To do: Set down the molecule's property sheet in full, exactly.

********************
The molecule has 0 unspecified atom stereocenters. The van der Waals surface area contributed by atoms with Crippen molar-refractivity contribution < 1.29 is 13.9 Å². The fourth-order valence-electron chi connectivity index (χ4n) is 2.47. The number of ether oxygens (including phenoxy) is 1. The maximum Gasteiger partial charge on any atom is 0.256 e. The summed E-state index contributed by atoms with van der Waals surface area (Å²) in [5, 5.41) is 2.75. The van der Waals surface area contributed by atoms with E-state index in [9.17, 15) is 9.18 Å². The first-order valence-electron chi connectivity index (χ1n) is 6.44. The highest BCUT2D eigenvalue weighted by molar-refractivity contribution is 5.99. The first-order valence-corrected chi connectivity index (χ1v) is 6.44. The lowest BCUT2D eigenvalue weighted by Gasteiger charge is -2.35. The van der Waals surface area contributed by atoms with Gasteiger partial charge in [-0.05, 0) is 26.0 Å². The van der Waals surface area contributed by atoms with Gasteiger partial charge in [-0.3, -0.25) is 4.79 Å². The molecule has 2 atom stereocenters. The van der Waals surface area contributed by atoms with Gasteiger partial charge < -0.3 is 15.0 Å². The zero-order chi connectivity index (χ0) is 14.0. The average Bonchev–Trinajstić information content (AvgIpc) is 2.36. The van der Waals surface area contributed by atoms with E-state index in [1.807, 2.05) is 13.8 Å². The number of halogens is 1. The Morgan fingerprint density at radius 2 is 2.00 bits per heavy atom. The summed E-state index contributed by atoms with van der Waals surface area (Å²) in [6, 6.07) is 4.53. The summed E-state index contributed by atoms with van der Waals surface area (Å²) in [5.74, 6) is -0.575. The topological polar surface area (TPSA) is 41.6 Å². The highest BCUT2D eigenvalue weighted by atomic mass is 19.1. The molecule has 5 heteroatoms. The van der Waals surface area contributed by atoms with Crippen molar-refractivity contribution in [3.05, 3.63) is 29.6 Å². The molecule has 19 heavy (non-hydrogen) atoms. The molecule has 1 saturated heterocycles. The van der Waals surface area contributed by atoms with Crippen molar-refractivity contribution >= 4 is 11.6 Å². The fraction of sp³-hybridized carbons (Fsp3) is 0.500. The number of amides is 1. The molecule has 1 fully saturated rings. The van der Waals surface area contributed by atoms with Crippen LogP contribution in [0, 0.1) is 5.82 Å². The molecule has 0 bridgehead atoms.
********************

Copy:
The molecule has 0 unspecified atom stereocenters. The van der Waals surface area contributed by atoms with Crippen molar-refractivity contribution < 1.29 is 13.9 Å². The fourth-order valence-electron chi connectivity index (χ4n) is 2.47. The number of ether oxygens (including phenoxy) is 1. The maximum Gasteiger partial charge on any atom is 0.256 e. The summed E-state index contributed by atoms with van der Waals surface area (Å²) in [5, 5.41) is 2.75. The van der Waals surface area contributed by atoms with E-state index in [9.17, 15) is 9.18 Å². The first-order valence-electron chi connectivity index (χ1n) is 6.44. The highest BCUT2D eigenvalue weighted by molar-refractivity contribution is 5.99. The first-order valence-corrected chi connectivity index (χ1v) is 6.44. The lowest BCUT2D eigenvalue weighted by Gasteiger charge is -2.35. The van der Waals surface area contributed by atoms with Gasteiger partial charge in [-0.05, 0) is 26.0 Å². The van der Waals surface area contributed by atoms with Gasteiger partial charge in [-0.3, -0.25) is 4.79 Å². The molecule has 2 atom stereocenters. The van der Waals surface area contributed by atoms with Gasteiger partial charge < -0.3 is 15.0 Å². The zero-order chi connectivity index (χ0) is 14.0. The average Bonchev–Trinajstić information content (AvgIpc) is 2.36. The van der Waals surface area contributed by atoms with E-state index in [1.807, 2.05) is 13.8 Å². The number of halogens is 1. The Morgan fingerprint density at radius 2 is 2.00 bits per heavy atom. The summed E-state index contributed by atoms with van der Waals surface area (Å²) in [6, 6.07) is 4.53. The summed E-state index contributed by atoms with van der Waals surface area (Å²) in [5.74, 6) is -0.575. The topological polar surface area (TPSA) is 41.6 Å². The highest BCUT2D eigenvalue weighted by atomic mass is 19.1. The molecule has 5 heteroatoms. The van der Waals surface area contributed by atoms with Crippen molar-refractivity contribution in [3.05, 3.63) is 29.6 Å². The molecule has 19 heavy (non-hydrogen) atoms. The molecule has 1 saturated heterocycles. The van der Waals surface area contributed by atoms with Crippen molar-refractivity contribution >= 4 is 11.6 Å². The fraction of sp³-hybridized carbons (Fsp3) is 0.500. The number of amides is 1. The molecule has 1 fully saturated rings. The van der Waals surface area contributed by atoms with Crippen LogP contribution in [0, 0.1) is 5.82 Å². The molecule has 0 bridgehead atoms.